As part of our continuing efforts to provide current, topical information relating to renewable energy projects, RenewableEnergyLawInsider provides a series of posts from  individuals with a wide range of experience and expertise.  Today, two representatives from the Polsinelli Public Policy Group in Washington D.C., Andy Wright and Tracy Hammond, provide an update on the Obama administrations efforts to extend Master Limited Partnerships and Real Estate Investment Trusts to renewable energy projects.  Enjoy!

Earlier this week, President Obama’s top climate and energy advisor Heather Zichal stated that the White House is working with Congress to open up new financing avenues for renewable energy projects that would help put them on more equal footing with their incumbent, fossil fuel counterparts.

Zichal indicated that the White House is reaching out to both Democrats and Republicans in both Chambers of Congress on several energy-related tax measures that could be included in a more comprehensive tax reform effort later this year. Specifically, the Administration is working with Members of Congress to “help get their heads around” two financial structures called Master Limited Partnerships (MLPs) and Real Estate Investment Trusts (REITs) that would allow renewable energy companies to leverage more equity financing for building new infrastructure.

“Because we view the tax code as an important way to actually affect energy policy, we’re doing a lot of groundwork right now to help provide technical assistance to some of the other Members on both sides of the aisle,” Zichal said.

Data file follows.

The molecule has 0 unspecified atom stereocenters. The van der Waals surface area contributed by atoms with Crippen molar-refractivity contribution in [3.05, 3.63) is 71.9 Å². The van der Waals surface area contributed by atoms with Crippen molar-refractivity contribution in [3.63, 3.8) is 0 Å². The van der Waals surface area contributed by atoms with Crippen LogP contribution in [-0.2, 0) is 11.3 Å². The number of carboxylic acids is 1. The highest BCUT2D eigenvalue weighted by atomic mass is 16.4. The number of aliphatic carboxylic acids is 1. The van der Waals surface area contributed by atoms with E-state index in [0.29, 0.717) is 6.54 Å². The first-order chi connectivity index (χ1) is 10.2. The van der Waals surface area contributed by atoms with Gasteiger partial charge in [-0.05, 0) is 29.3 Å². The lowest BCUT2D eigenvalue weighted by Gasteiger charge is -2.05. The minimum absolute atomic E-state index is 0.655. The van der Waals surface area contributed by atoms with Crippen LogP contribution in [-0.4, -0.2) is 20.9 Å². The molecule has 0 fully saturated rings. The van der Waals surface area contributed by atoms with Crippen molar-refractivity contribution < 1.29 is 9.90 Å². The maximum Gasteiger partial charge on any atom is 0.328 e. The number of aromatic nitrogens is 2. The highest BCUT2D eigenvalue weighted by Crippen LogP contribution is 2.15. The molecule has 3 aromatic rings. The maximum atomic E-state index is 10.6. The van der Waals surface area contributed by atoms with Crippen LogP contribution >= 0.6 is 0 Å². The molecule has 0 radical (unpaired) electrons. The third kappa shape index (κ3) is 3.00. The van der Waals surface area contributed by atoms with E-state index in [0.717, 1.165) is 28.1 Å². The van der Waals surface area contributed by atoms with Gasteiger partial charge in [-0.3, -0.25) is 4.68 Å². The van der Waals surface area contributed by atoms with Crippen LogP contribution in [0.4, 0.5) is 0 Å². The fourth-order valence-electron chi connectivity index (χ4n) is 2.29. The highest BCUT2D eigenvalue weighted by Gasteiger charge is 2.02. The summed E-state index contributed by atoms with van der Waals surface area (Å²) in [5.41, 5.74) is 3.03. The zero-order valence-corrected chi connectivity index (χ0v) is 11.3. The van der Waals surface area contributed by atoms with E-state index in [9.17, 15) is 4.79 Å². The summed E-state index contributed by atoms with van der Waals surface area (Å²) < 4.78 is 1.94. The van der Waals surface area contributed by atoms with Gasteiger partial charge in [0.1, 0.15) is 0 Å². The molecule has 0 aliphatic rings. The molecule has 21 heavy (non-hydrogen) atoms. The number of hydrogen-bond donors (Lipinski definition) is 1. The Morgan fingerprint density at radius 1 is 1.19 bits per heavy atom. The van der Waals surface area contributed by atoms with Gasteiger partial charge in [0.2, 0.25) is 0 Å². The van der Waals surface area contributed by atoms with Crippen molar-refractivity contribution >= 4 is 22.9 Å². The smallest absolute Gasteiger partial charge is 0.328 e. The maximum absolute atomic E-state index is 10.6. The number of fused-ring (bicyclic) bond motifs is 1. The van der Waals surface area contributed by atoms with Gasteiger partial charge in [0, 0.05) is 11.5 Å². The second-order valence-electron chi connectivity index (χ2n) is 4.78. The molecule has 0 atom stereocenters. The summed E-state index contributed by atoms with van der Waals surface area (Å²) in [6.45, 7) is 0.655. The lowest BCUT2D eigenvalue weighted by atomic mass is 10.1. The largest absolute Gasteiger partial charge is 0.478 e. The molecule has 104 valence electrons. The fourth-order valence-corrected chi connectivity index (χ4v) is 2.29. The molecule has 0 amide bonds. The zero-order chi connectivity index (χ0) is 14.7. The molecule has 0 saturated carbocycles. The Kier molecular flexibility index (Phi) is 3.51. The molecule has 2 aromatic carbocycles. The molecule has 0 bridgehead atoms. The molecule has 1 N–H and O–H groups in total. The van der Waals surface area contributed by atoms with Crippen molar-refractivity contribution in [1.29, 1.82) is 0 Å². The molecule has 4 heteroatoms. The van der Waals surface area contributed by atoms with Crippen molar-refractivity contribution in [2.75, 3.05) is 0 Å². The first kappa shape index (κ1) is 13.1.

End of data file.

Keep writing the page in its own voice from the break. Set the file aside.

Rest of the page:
MLPs allow a business to organize a partnership where ownership interests are traded in financial markets like common stock, allowing a broad pool of investors to put up needed capital. A REIT is a security that sells like a stock and invests in real estate property directly.

Currently neither MLPs nor REITs are open to renewable energy projects, forcing developers to partner with tax equity investors that provide financing in exchange for the benefits of the renewable energy tax credits. This arrangement increases financing costs and limits the universe of possible investors to about $3 billion to $5 billion by some estimates. However, the MLP and REIT products open up potential pools of $350 billion and $800 billion of market capitalization, respectively.

Senators Chris Coons (D-DE) and Jerry Moran (R-KS) introduced legislation last Congress that would extend MLPs to renewable projects and Coons has promised to reintroduce his legislation this year. REITs, meanwhile, could be extended to renewable energy through administrative action by the Treasury Department, or Congress could pass new legislation authorizing renewable developers to access the tax structure.

In addition to Zichal’s comments, Ernest Moniz, nominated to be the next Secretary of the Department of Energy (DOE), also spoke out in favor of “Green MLPs” in his confirmation hearing before the Senate Energy Committee on April 9th. DOE has already convened several workshops to explore how it can assist companies that want to organize MLPs or REITs to attract investment. These include ongoing efforts focusing on how to standardize power purchase contracts to make them easier to use as investment vehicles and on continuing DOE’s role as an information clearinghouse for the private sector.

While conservative Members in Congress have been widely critical of the Production Tax Credit (PTC) for renewable electricity generation, MLPs and REITs offer ways to support energy development with little cost to the federal government. Neither is a direct subsidy for the industry. Rather, they are designed to attract additional private investment in renewable projects. These financial vehicles can also help the renewable power sector avoid more boom-and-bust cycles that have plagued the industry’s reliance on tax credits.

In a time of hyper-partisanship inWashington, extending MLPs and REITs to the renewable energy sector offers a rare opportunity to enact meaningful, bipartisan public policy that can both increase domestic energy production and equal the playing field for energy technologies.